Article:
Third, there are phenomena that are abstract in nature, such as our concept of time, including past, present and future, and even our concepts of years, months and days. These and other abstract ideas can be understood only in relation to some concrete reality such as physical entities Although they do not enjoy a reality of their own, we still experience and participate in them. In Buddhist texts, then, the taxonomy of reality is often presented under these three broad categories.

Out of this complex world of reality that we experience and participate in, how do the Four Noble Truths directly relate to our experiences of pain and pleasure?

His Holiness the Dalai Lama continues……/chapter-two-features-lam-rim-te…

in 𝗜𝗹𝗹𝘂𝗺𝗶𝗻𝗮𝘁𝗶𝗻𝗴 𝘁𝗵𝗲 𝗣𝗮𝘁𝗵 𝘁𝗼 𝗘𝗻𝗹𝗶𝗴𝗵𝘁𝗲𝗻𝗺𝗲𝗻𝘁
(a LYWA free book)…/illuminating-path-enlightenment…

(Posted by Lama Yeshe Wisdom Archive, Facebook, 7 July 2023)

Everything Depends on the Mind ~ Ju Mipham Rinpoche

“Everything depends on the mind, which in turn, obeys the thoughts that come from its own habits; thus it is buffeted by endless myriads of concepts, pleasures and sufferings…
Alas! If we observe how this lost mind works—when it is happy, it becomes arrogant and its desires multiply; when it suffers, it loses courage and wants to be happy; whatever happens to it, it never takes the path of lasting happiness.
Alas! It wanders endlessly in suffering!
Allow the teacher’s instructions to hit home and strike a chord…”

~ Ju Mipham Rinpoche (1846-1912)

(Posted by pemalotus, Instagram, 9 July 2023)

Like a butter-lamp, will soon be consumed ~ Kyabje Dilgo Khyentse Rinpoche

“Just as every single thing is always moving inexorably closer to its ultimate dissolution, so also your own life,
like a burning butter-lamp, will soon be consumed.

It would be foolish to think that you can first finish all your work and then retire to spend the later stages of your life practicing the Dharma.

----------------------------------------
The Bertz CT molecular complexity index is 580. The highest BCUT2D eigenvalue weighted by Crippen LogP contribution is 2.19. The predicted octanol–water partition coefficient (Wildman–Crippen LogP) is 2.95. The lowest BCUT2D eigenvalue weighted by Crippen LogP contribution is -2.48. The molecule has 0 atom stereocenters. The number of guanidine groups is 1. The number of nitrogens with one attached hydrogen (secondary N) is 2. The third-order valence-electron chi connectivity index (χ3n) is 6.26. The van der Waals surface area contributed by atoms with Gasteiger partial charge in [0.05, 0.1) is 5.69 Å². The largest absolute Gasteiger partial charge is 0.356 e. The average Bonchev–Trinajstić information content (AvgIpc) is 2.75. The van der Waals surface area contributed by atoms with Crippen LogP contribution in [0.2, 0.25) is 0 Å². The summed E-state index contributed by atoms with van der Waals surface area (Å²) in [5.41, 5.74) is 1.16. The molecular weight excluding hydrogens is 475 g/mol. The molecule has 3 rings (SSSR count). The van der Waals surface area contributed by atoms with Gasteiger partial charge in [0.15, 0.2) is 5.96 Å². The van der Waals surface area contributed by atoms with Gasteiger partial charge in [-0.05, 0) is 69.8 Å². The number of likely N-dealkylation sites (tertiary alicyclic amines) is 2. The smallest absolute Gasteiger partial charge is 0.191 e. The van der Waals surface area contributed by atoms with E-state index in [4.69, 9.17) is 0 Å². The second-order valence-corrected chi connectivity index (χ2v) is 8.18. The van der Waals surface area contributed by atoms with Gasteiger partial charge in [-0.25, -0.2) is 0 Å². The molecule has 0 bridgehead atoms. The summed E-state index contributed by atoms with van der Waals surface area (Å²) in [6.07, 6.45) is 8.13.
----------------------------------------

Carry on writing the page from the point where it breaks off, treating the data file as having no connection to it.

Can you be certain that you will live that long? Does death not strike the young as well as the old?

No matter what you are doing, therefore, remember death and keep your mind focused on the Dharma…”

~ Kyabje Dilgo Khyentse Rinpoche

from The Heart Treasure of the Enlightened Ones

“The root text is a teaching in verse written in the nineteenth century by Patrul Rinpoche, one of the outstanding teachers of his day. In the accompanying commentary, Dilgo Khyentse Rinpoche (1910–1991)—lineage holder of the Nyingma school and one of the great expounders of the Dharma in Europe and North America—expands upon the text with his characteristic compassion and uncompromising thoroughness. Patrul Rinpoche’s fresh and piercing verses combined with Khyentse Rinpoche’s down-to-earth comments offer a concise yet complete examination of the Buddhist path.”…

(Posted by Michael Gregory, Facebook, 10 July 2023)

Stages of practice (Bodhisattvas) ~ H.H. Jigme Phuntsok Rinpoche

When one is in pain, the best response is to abide in emptiness.
If one has not yet reached this stage of practice,
one could call upon his [her] own bodhicitta to bear the burdens of others,
visualizing other sentient beings who are suffering in the same way, doing ‘tonglen practice’ to relieve them from the pain.